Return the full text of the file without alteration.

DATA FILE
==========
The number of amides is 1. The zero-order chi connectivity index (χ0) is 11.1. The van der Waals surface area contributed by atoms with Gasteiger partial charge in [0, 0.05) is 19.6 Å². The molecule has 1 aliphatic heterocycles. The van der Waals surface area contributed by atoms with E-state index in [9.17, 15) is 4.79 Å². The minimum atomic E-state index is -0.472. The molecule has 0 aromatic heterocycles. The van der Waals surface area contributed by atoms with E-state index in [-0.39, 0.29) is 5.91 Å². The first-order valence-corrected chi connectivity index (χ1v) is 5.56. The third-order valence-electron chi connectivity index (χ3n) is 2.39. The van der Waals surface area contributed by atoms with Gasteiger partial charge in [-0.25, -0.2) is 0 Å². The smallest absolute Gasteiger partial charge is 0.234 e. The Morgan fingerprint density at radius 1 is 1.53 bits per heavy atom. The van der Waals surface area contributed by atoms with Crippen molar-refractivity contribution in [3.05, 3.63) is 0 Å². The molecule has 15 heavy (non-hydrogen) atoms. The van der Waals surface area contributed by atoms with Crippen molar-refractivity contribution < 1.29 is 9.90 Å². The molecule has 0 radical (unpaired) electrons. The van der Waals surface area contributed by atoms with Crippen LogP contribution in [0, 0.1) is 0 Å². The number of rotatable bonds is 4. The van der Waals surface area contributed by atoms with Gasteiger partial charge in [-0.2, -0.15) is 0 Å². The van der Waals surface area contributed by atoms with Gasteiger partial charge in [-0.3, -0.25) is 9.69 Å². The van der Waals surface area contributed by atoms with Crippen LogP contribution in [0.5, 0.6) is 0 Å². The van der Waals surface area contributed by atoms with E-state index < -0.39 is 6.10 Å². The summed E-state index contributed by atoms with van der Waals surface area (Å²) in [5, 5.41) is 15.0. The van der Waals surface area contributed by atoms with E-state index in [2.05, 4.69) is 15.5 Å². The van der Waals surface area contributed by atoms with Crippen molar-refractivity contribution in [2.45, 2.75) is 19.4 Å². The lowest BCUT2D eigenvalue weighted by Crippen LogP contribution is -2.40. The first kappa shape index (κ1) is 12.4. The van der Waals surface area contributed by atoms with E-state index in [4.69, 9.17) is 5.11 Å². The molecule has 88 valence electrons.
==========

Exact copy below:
The number of amides is 1. The zero-order chi connectivity index (χ0) is 11.1. The van der Waals surface area contributed by atoms with Gasteiger partial charge in [0, 0.05) is 19.6 Å². The molecule has 1 aliphatic heterocycles. The van der Waals surface area contributed by atoms with E-state index in [9.17, 15) is 4.79 Å². The minimum atomic E-state index is -0.472. The molecule has 0 aromatic heterocycles. The van der Waals surface area contributed by atoms with E-state index in [-0.39, 0.29) is 5.91 Å². The first-order valence-corrected chi connectivity index (χ1v) is 5.56. The third-order valence-electron chi connectivity index (χ3n) is 2.39. The van der Waals surface area contributed by atoms with Gasteiger partial charge in [-0.25, -0.2) is 0 Å². The smallest absolute Gasteiger partial charge is 0.234 e. The Morgan fingerprint density at radius 1 is 1.53 bits per heavy atom. The van der Waals surface area contributed by atoms with Crippen molar-refractivity contribution in [3.05, 3.63) is 0 Å². The molecule has 15 heavy (non-hydrogen) atoms. The van der Waals surface area contributed by atoms with Crippen molar-refractivity contribution < 1.29 is 9.90 Å². The molecule has 0 radical (unpaired) electrons. The van der Waals surface area contributed by atoms with Crippen LogP contribution in [0, 0.1) is 0 Å². The number of rotatable bonds is 4. The van der Waals surface area contributed by atoms with Gasteiger partial charge in [-0.2, -0.15) is 0 Å². The van der Waals surface area contributed by atoms with Gasteiger partial charge in [-0.3, -0.25) is 9.69 Å². The van der Waals surface area contributed by atoms with Crippen LogP contribution in [0.5, 0.6) is 0 Å². The van der Waals surface area contributed by atoms with E-state index < -0.39 is 6.10 Å². The summed E-state index contributed by atoms with van der Waals surface area (Å²) in [5, 5.41) is 15.0. The van der Waals surface area contributed by atoms with E-state index in [2.05, 4.69) is 15.5 Å². The van der Waals surface area contributed by atoms with Crippen molar-refractivity contribution in [2.45, 2.75) is 19.4 Å². The lowest BCUT2D eigenvalue weighted by Crippen LogP contribution is -2.40. The first kappa shape index (κ1) is 12.4. The van der Waals surface area contributed by atoms with E-state index in [4.69, 9.17) is 5.11 Å². The molecule has 88 valence electrons.